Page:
Classes set Florida, USC on collision course; Signing Day Superlatives
Florida and USC signed epic defensive and offensive classes, respectively
But conference foes (Auburn, Tennessee; Cal, UCLA) had banner days, too
Florida State finished strong, while the Big Ten as a whole failed miserably
Flash forward to Jan. 7, 2013, to the BCS National Championship Game at that sure-to-be-renamed-yet-again stadium in Miami.
The teams: Florida and USC.
The buildup for this clash has been tremendous. The schools have been dominating both on the field and in recruiting since the mid-2000s, but are meeting on the field for the first time in 30 years. On one sideline stands Lane Kiffin, back for a third stint with the Trojans after briefly bolting to the Detroit Lions for one season. On the other, Urban Meyer, who returned from his fourth leave of absence in the last three years just in time for the SEC Championship Game.
Each has paid his conference $40,000 in fines since this matchup was announced.
USC enters the contest averaging a staggering 55 points per game on offense. Heisman quarterback Matt Barkley (who, for the convenient purposes of this hypothetical, didn't turn pro early) is joined by 1,500-yard rusher Dillon Baxter and a trio of 1,000-yard receivers, Kyle Prater, Robert Woods and Markeith Ambles. Outland Trophy winner Seantrel Henderson anchors the offensive line.
On the other side, Florida's record-setting defense has allowed fewer than seven points per game. Behind a dominant defensive front led by All-Americas Ronald Powell, Sharif Floyd, Leon Orr and Dominique Easley, the Gators lead the nation in sacks and rushing defense.
It is the ultimate clash of offense vs. defense. And it's the first-ever, long-overdue SEC vs. Pac-10 BCS Championship matchup.
Now, flash sideways to this alternate reality: Jan. 7, 2014 in Pasadena. Once upon a time, UCLA and Tennessee played an ugly Labor Day evening game here that marked a low point for both programs; now, five years later, they're meeting in a national championship matchup serving as the coronation of these two fallen powers' return to national prominence.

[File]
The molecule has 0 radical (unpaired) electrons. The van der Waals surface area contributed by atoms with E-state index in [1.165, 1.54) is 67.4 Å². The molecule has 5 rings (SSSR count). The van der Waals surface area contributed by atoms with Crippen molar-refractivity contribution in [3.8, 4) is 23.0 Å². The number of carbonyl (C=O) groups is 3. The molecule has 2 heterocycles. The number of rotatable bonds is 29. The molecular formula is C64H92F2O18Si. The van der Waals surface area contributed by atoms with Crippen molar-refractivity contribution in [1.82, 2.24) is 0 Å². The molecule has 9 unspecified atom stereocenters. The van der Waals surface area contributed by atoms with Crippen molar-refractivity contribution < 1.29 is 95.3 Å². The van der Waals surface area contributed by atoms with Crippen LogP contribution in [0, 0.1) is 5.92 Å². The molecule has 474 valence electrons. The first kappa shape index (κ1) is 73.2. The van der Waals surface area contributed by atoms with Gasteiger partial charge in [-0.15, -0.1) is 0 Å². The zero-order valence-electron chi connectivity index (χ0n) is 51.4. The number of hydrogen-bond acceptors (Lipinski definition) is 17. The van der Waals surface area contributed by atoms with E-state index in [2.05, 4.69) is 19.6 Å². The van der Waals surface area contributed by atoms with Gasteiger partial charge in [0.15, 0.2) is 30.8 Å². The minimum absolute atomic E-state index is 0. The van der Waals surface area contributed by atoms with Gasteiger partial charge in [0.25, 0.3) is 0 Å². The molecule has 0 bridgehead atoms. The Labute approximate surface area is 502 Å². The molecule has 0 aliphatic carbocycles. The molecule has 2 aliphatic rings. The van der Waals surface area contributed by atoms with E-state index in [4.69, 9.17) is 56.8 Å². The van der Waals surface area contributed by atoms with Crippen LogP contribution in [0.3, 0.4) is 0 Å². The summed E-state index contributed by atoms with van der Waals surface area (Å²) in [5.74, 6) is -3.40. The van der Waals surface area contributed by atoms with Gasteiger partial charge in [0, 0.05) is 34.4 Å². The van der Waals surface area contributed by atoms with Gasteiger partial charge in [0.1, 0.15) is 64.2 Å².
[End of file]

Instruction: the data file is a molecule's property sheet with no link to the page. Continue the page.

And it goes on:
It wasn't easy getting here, but both coaches -- the Bruins' Rick Neuheisel and the Vols' Derek Dooley -- can point to a single turning point: Signing Day, Feb. 3, 2010, when they showed they weren't going to let their rivals run away with things anymore. Some of the fruits of their labor that winter are on the field tonight.
There is UCLA's All-America safety Dietrich Riley, one of several UCLA signees who figured to be a shoe-in for USC before its then-legendary coach, Pete Carroll, bolted for the NFL. He'll have the challenge of defending Tennessee's Biletnikoff receiver, Da'Rick Rogers, who, ironically, may never have become a Vol if Kiffin hadn't left for USC.
On which path will the Class of 2010 lead us? Are we boarding another familiar flight with the same, tried-and-true characters? Or will the sport soon come to know a whole other set of leaders?
In this year's annual recruiting derby, Florida and USC finished with the nation's two best classes, according to Rivals.com. We've seen this show before. Over the past five years, these same two schools hold the highest cumulative rankings
The interesting twist, however, was the absurd collection of talent each power assembled on opposite sides of the ball.
Florida's defensive haul included Rivals.com's No. 1 (Powell), No. 3 (Floyd) and No. 7 (Easley) overall prospects, as well as five-star defensive back Matt Elam and eight other four-star defenders. Longtime recruiting analyst Tom Lemming called it "the best defensive group I've seen put together" in the New York Times.
USC, meanwhile, brought in three of the nation's four highest-rated receivers (Prater, Woods and Ambles), the top offensive lineman (Henderson) and the No. 1 all-purpose back (Baxter). "You would be hard-pressed to ever find a greater collection of athletes at the skills positions," said SuperPrep's Allen Wallace. "It's the best wide receiver class ever assembled by a single school."
You'll have to excuse the recruiting analysts for being prone to hyperbole and/or lacking in long-term memory -- because it sure seems like we've seen this before. In 2003, USC recruited a similar collection of offensive talent -- running backs Reggie Bush and LenDale White, receiver Steve Smith and tackle Sam Baker (not to mention five-star washout Whitney Lewis) -- that would form the core of the 2004 and 2005 Trojans teams that reached the BCS Championship Game.
And Florida's latest binge of defensive superstars serves mainly to replenish a similar one from 2007, which brought lineman Carlos Dunlap, defensive backs Ahmad Black, Joe Haden and Major Wright (and their own five-star washout, Torrey Davis) and helped deliver 22 straight wins the past two years.
If history is any indication, we'll be seeing one or the other -- and maybe, finally, both -- back on the big stage in the very near future.
"I give it up to Florida for their recruiting class," the monstrous Henderson (6-foot-8, 300 pounds) told SI.com following his nationally televised announcement Wednesday, "but I think it's going to be Florida-USC for the next three national title games."
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